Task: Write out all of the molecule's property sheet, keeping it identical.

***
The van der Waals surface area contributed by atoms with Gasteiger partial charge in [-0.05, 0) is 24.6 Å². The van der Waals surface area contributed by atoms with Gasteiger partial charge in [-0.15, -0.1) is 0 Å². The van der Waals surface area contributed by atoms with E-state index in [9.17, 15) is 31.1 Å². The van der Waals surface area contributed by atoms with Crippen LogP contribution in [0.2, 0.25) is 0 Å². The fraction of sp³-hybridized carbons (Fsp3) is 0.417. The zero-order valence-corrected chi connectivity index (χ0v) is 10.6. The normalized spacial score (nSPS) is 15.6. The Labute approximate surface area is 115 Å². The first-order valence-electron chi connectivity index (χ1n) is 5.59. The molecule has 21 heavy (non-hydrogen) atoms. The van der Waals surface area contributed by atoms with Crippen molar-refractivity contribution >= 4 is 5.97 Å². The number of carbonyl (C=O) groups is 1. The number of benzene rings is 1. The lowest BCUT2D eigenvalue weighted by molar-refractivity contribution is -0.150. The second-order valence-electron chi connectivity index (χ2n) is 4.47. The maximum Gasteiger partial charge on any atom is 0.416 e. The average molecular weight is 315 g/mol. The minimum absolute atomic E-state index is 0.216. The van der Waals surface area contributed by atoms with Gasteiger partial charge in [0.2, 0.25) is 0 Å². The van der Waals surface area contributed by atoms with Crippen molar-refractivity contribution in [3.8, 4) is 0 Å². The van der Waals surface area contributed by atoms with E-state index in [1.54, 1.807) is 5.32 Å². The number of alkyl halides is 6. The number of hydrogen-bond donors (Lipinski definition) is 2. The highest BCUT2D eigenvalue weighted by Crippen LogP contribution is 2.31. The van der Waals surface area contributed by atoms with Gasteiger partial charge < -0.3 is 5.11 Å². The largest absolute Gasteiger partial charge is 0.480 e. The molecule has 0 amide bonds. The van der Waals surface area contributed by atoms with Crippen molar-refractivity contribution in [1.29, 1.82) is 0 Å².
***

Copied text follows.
The van der Waals surface area contributed by atoms with Gasteiger partial charge in [-0.05, 0) is 24.6 Å². The van der Waals surface area contributed by atoms with Gasteiger partial charge in [-0.15, -0.1) is 0 Å². The van der Waals surface area contributed by atoms with E-state index in [9.17, 15) is 31.1 Å². The van der Waals surface area contributed by atoms with Crippen LogP contribution in [0.2, 0.25) is 0 Å². The fraction of sp³-hybridized carbons (Fsp3) is 0.417. The zero-order valence-corrected chi connectivity index (χ0v) is 10.6. The normalized spacial score (nSPS) is 15.6. The Labute approximate surface area is 115 Å². The first-order valence-electron chi connectivity index (χ1n) is 5.59. The molecule has 21 heavy (non-hydrogen) atoms. The van der Waals surface area contributed by atoms with Crippen molar-refractivity contribution >= 4 is 5.97 Å². The number of carbonyl (C=O) groups is 1. The number of benzene rings is 1. The lowest BCUT2D eigenvalue weighted by molar-refractivity contribution is -0.150. The second-order valence-electron chi connectivity index (χ2n) is 4.47. The maximum Gasteiger partial charge on any atom is 0.416 e. The average molecular weight is 315 g/mol. The minimum absolute atomic E-state index is 0.216. The van der Waals surface area contributed by atoms with Gasteiger partial charge in [0.2, 0.25) is 0 Å². The van der Waals surface area contributed by atoms with Crippen molar-refractivity contribution in [3.8, 4) is 0 Å². The van der Waals surface area contributed by atoms with E-state index in [1.54, 1.807) is 5.32 Å². The number of alkyl halides is 6. The number of hydrogen-bond donors (Lipinski definition) is 2. The highest BCUT2D eigenvalue weighted by Crippen LogP contribution is 2.31. The van der Waals surface area contributed by atoms with Gasteiger partial charge < -0.3 is 5.11 Å². The largest absolute Gasteiger partial charge is 0.480 e. The molecule has 0 amide bonds. The van der Waals surface area contributed by atoms with Crippen molar-refractivity contribution in [1.29, 1.82) is 0 Å².